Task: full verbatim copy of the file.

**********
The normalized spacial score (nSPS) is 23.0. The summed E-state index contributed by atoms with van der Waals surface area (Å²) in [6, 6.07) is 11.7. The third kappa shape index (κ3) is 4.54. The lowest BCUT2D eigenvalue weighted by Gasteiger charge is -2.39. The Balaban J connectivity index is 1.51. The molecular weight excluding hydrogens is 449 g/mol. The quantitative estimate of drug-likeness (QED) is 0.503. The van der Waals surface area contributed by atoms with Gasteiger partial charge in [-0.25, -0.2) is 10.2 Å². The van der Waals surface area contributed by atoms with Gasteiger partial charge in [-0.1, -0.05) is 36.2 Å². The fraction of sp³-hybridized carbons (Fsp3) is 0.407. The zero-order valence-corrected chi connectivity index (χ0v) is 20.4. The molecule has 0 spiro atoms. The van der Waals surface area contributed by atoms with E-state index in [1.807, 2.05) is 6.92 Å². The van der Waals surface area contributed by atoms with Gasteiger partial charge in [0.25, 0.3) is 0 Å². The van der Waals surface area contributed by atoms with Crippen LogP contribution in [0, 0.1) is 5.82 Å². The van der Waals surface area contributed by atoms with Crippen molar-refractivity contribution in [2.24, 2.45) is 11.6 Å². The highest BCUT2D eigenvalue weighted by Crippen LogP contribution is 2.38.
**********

The normalized spacial score (nSPS) is 23.0. The summed E-state index contributed by atoms with van der Waals surface area (Å²) in [6, 6.07) is 11.7. The third kappa shape index (κ3) is 4.54. The lowest BCUT2D eigenvalue weighted by Gasteiger charge is -2.39. The Balaban J connectivity index is 1.51. The molecular weight excluding hydrogens is 449 g/mol. The quantitative estimate of drug-likeness (QED) is 0.503. The van der Waals surface area contributed by atoms with Gasteiger partial charge in [-0.25, -0.2) is 10.2 Å². The van der Waals surface area contributed by atoms with Gasteiger partial charge in [-0.1, -0.05) is 36.2 Å². The fraction of sp³-hybridized carbons (Fsp3) is 0.407. The zero-order valence-corrected chi connectivity index (χ0v) is 20.4. The molecule has 0 spiro atoms. The van der Waals surface area contributed by atoms with E-state index in [1.807, 2.05) is 6.92 Å². The van der Waals surface area contributed by atoms with Gasteiger partial charge in [0.25, 0.3) is 0 Å². The van der Waals surface area contributed by atoms with Crippen LogP contribution in [0, 0.1) is 5.82 Å². The van der Waals surface area contributed by atoms with Crippen molar-refractivity contribution in [2.24, 2.45) is 11.6 Å². The highest BCUT2D eigenvalue weighted by Crippen LogP contribution is 2.38.